One small positive aspect of all the devastation wrought by Hurricane Katrina might be an improvement in transatlantic ties strained by the war in Iraq, experts say.
Europe wants to help America in its time of need
France is sending relief teams and planes laden with supplies. German technical experts with high-speed water pumps, trucks and food rations have already arrived.
Even if transatlantic relations have only slightly thawed in the past two years, experts say the disaster in the southern states will be a further balm, spurred by money, food, personnel and gratitude.
"This may be the silver lining, what could come from Katrina," said John K. Glenn, director of foreign policy at the German Marshall Fund of the United States, a think tank that studies and promotes transatlantic relations. "It would be a way for us (Americans and Europeans) to find the energy to look beyond Iraq."
US-European relations were keenly tested during the 2003 campaign to topple Saddam Hussein, with Germany and France leading the anti-war bloc and Britain, Italy and Spain backing Washington.
A desire for cooperation
Glenn said that though relations have since been on the mend, the Katrina disaster could spur the two sides in the transatlantic divide to focus more closely on issues they agree on rather than harp on rifts exacerbated by the war in Iraq.
"On both sides of the Atlantic, there is a desire for cooperation ... and this can only provide an opportunity for relations to come closer again," he added.
More cooperation and smiles in the future?
Danish ambassador Ulrik Andreas Federspiel, who is leaving Washington this month after five and a half years, echoed Glenn's comments in an interview published this week.
"In a sad way, Katrina may contribute to better transatlantic ties," he told the Washington Post. "What is common with the aftermath of 9/11 ... is the realization that the American people are also vulnerable, there are no safe havens anywhere and no one can live alone on an island."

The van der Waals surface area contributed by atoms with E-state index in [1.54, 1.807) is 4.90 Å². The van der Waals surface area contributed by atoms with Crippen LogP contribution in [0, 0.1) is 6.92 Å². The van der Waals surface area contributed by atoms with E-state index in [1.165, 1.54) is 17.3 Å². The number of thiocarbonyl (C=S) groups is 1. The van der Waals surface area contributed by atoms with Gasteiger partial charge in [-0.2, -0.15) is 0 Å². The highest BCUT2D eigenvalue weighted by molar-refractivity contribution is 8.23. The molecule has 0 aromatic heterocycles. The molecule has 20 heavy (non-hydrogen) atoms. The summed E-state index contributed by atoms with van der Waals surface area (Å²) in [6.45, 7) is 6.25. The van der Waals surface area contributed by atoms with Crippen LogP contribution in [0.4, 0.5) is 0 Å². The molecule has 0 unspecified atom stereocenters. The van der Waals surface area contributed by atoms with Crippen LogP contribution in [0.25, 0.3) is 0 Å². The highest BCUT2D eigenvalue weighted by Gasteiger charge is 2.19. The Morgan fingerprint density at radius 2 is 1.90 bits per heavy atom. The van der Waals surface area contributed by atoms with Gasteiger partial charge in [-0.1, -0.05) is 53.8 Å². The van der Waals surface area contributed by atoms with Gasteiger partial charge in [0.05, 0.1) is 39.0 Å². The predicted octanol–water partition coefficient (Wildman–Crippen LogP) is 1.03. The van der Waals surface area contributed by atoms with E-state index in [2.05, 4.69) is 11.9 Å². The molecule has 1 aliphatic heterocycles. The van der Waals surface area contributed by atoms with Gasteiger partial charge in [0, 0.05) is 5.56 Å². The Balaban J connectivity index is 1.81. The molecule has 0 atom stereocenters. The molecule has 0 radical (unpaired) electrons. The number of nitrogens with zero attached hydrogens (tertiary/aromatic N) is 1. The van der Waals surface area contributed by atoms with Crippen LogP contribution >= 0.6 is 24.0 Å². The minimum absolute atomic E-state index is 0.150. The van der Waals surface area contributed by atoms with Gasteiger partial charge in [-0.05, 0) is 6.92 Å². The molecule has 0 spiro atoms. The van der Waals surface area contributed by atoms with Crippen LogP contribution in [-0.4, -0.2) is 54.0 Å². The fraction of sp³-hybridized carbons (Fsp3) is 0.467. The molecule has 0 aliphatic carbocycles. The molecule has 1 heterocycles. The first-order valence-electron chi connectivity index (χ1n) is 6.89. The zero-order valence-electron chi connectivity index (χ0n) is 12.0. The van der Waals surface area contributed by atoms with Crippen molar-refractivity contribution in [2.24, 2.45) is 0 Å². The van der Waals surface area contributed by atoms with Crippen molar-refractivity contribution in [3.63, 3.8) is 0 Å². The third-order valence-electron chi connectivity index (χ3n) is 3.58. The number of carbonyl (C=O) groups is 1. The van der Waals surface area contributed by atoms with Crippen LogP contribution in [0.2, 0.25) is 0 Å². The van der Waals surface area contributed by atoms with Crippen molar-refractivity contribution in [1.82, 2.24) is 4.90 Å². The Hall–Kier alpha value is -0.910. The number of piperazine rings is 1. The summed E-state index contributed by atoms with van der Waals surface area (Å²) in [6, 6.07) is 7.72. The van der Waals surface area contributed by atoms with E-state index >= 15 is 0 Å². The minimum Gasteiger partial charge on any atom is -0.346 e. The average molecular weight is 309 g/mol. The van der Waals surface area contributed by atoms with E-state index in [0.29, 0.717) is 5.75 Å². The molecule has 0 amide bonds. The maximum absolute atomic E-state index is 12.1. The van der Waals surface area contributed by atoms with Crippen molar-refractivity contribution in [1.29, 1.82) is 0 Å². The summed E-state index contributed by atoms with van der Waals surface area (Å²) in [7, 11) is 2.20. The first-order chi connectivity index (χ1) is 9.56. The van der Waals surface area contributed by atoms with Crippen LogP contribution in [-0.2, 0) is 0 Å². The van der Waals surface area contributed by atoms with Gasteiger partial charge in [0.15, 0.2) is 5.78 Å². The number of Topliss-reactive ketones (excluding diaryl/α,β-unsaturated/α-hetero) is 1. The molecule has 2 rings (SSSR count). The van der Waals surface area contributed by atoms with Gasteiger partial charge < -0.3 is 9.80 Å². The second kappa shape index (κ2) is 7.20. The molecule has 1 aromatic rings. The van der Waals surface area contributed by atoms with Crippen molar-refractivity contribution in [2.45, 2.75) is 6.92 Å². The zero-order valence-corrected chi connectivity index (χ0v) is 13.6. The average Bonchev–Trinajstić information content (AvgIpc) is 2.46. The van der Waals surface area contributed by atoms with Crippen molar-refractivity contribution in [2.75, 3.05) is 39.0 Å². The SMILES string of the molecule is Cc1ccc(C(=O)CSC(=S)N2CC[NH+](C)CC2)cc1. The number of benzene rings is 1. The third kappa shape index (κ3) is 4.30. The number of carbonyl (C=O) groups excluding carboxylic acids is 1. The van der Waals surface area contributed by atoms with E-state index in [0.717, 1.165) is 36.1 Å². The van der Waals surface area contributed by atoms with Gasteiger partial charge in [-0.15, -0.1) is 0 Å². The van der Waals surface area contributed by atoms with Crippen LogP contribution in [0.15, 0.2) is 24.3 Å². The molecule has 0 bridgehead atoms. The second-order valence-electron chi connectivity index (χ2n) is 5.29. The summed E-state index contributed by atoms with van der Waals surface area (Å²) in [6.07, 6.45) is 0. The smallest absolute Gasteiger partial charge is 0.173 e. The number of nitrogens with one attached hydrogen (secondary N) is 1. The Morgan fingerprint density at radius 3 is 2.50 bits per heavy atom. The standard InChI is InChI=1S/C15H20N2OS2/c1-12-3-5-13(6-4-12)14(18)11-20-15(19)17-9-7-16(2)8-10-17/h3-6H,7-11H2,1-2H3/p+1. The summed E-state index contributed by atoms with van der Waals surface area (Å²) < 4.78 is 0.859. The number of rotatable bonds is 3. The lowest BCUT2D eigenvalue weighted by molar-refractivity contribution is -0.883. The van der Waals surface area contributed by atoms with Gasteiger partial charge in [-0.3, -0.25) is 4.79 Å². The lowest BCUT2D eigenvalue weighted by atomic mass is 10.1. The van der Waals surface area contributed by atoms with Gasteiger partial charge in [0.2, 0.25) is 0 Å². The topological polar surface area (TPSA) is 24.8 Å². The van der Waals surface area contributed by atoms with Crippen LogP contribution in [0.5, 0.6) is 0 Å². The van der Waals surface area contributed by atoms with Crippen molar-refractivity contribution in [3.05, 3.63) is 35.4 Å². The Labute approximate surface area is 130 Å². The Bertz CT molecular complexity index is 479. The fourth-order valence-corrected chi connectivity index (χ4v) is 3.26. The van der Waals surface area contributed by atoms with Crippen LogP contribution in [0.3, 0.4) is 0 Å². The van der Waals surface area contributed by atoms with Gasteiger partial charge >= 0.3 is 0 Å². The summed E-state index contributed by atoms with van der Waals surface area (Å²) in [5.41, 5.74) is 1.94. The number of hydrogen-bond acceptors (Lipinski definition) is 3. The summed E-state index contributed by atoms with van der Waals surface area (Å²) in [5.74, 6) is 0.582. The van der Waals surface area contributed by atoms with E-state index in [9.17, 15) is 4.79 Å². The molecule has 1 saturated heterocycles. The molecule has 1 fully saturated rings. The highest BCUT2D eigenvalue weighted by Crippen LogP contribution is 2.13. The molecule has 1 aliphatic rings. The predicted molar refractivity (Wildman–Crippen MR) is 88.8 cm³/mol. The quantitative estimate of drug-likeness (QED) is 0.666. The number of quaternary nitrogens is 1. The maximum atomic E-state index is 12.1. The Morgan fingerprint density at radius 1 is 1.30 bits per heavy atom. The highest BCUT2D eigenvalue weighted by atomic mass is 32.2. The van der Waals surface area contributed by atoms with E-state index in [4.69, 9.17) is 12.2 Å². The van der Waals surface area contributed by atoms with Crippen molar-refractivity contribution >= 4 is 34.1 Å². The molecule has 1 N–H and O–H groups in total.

He and others noted that in seeking foreign aid in the aftermath of the hurricane, Washington had debunked a commonly held perception overseas that it could go always get by without outside help.
After initial hesitation, the United States earlier this week officially asked for emergency aid from the EU in the form of blankets, medicines, water, pumps, food rations and other items.
Last week, new US Ambassador to Germany, William R. Timken, Jr. met with German Foreign Minister Joschka Fischer to accept German aid. In his first press conference a few days later, he stressed "increased cooperation" between the two nations.
Meanwhile, three French planes have since flown in with supplies along with aid from other countries including Britain, Germany, Greece and the Baltic states of Latvia, Lithuania and Estonia.
German technical experts are on their way Louisiana
Nathalie Loiseau, spokeswoman at the French embassy in Washington, denied reports that Washington had initially balked at Paris' offer to help and qualified the idea that Katrina was a necessary catalyst for improving bilateral ties.
"It would be wrong to say that a catastrophe is a golden opportunity," she said. "The hurricane comes at a moment where our relations are back on track and excellent as they should be."
A reallocation of priorities
Simon Serfaty, an expert on European affairs at the Center for Strategic and International Studies (CSIS) in Washington said though he did not feel the hurricane and its aftermath could have a direct impact on transatlantic ties, it could have a ripple effect.
He said the unfolding domestic debate between Democrats and Republicans on the handling of the disaster may force President George W. Bush to reassess his priorities and change his agenda, thus affecting his foreign policy.
"How America is governed in the end does have an impact on Europe and the world," he said. "The reallocation of priorities is very important, because this would in fact be done possibly at the expense of some of the US role in the world."